UAMS’ Code Isolate — or Code Strangle, emergency preparedness head Dr. Aubrey Hough said — contemplates a number of unusual strategies to deal with pandemic: Sheltering at War Memorial, to handle overflow patients; drilling a well, to make sure the hospital doesn’t run out of water, as the Ochsner Clinic in New Orleans has done; stockpiling non-perishable foods in a warehouse it already has; stockpiling pharmaceuticals. It contemplates ways to move fuel for its diesel powered generators from one area of the hospital to another, limiting entrance to the hospital and processing patients in large outdoor tents.
“We’re developing a policy on how to use our limited supply of respirators,” Hough said. UAMS is purchasing portable respirators and negative air pressure equipment that will turn regular hospital rooms into isolation rooms. Its external oxygen storage will be sufficient for “several days,” Hough said.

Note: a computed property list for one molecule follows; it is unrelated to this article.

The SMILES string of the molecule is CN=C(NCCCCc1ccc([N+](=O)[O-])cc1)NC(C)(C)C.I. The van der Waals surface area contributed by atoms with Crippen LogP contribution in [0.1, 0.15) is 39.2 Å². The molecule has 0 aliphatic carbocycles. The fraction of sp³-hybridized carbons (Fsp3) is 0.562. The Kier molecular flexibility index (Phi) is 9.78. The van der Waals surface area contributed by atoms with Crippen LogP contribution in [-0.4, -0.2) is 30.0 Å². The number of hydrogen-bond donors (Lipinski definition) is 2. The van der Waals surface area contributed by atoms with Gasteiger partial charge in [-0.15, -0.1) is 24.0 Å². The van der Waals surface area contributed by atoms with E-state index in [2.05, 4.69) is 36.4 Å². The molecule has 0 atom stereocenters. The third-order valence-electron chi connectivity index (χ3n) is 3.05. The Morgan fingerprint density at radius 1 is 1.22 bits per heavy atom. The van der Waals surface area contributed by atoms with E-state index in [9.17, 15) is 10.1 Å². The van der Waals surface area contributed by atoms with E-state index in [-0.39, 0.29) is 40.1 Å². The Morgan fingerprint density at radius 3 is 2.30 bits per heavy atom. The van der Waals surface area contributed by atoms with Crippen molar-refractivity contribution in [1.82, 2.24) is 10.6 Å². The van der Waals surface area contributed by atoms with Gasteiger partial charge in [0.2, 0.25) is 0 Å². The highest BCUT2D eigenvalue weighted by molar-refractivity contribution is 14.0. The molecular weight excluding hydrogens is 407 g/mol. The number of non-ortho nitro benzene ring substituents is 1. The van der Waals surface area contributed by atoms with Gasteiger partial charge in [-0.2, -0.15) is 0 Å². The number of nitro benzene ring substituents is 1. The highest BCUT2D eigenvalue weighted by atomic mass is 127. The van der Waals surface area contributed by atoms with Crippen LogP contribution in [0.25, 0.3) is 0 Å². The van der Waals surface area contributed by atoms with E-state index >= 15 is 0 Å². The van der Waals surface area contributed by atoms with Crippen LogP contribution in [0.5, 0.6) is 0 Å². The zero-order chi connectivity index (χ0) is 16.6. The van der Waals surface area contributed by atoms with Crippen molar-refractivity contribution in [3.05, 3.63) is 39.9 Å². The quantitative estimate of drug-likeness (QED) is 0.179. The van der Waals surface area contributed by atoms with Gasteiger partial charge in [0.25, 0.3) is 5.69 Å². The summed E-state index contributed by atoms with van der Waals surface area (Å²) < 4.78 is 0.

The hospital will put all suspected flu patients in a dedicated area in the north wing of the hospital, one with its own elevator and rooftop helicopter pad. Its plan calls for using 40 rooms normally occupied by bone marrow transplant and burn patients. If more space is needed, hallways and classrooms could be used.